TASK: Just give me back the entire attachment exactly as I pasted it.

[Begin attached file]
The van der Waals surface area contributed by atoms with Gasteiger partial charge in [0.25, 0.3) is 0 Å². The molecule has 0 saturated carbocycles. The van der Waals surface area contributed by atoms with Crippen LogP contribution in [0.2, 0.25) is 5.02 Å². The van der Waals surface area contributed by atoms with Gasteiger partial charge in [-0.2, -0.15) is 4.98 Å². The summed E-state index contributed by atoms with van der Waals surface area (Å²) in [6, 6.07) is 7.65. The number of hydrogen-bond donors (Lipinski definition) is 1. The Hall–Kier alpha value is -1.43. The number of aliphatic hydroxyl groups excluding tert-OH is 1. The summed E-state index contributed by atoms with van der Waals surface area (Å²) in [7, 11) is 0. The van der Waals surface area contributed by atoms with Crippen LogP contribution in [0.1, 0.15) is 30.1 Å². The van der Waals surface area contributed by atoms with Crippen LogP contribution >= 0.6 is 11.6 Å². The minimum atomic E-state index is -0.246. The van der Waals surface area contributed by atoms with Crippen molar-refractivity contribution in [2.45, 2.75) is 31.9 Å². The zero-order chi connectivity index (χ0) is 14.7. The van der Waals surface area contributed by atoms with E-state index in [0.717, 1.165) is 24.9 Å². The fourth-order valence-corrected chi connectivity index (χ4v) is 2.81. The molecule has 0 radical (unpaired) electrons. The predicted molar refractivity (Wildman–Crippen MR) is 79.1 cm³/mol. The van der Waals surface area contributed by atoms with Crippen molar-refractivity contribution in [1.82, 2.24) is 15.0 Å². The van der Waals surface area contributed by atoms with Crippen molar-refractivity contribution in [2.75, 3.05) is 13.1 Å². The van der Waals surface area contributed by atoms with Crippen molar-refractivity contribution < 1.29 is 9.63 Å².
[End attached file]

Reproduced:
The van der Waals surface area contributed by atoms with Gasteiger partial charge in [0.25, 0.3) is 0 Å². The molecule has 0 saturated carbocycles. The van der Waals surface area contributed by atoms with Crippen LogP contribution in [0.2, 0.25) is 5.02 Å². The van der Waals surface area contributed by atoms with Gasteiger partial charge in [-0.2, -0.15) is 4.98 Å². The summed E-state index contributed by atoms with van der Waals surface area (Å²) in [6, 6.07) is 7.65. The number of hydrogen-bond donors (Lipinski definition) is 1. The Hall–Kier alpha value is -1.43. The number of aliphatic hydroxyl groups excluding tert-OH is 1. The summed E-state index contributed by atoms with van der Waals surface area (Å²) in [7, 11) is 0. The van der Waals surface area contributed by atoms with Crippen LogP contribution in [0.1, 0.15) is 30.1 Å². The van der Waals surface area contributed by atoms with Crippen LogP contribution >= 0.6 is 11.6 Å². The minimum atomic E-state index is -0.246. The van der Waals surface area contributed by atoms with Crippen molar-refractivity contribution in [2.45, 2.75) is 31.9 Å². The zero-order chi connectivity index (χ0) is 14.7. The van der Waals surface area contributed by atoms with E-state index in [0.717, 1.165) is 24.9 Å². The fourth-order valence-corrected chi connectivity index (χ4v) is 2.81. The molecule has 0 radical (unpaired) electrons. The predicted molar refractivity (Wildman–Crippen MR) is 79.1 cm³/mol. The van der Waals surface area contributed by atoms with Crippen molar-refractivity contribution in [1.82, 2.24) is 15.0 Å². The van der Waals surface area contributed by atoms with Crippen molar-refractivity contribution in [2.75, 3.05) is 13.1 Å². The van der Waals surface area contributed by atoms with Crippen molar-refractivity contribution < 1.29 is 9.63 Å².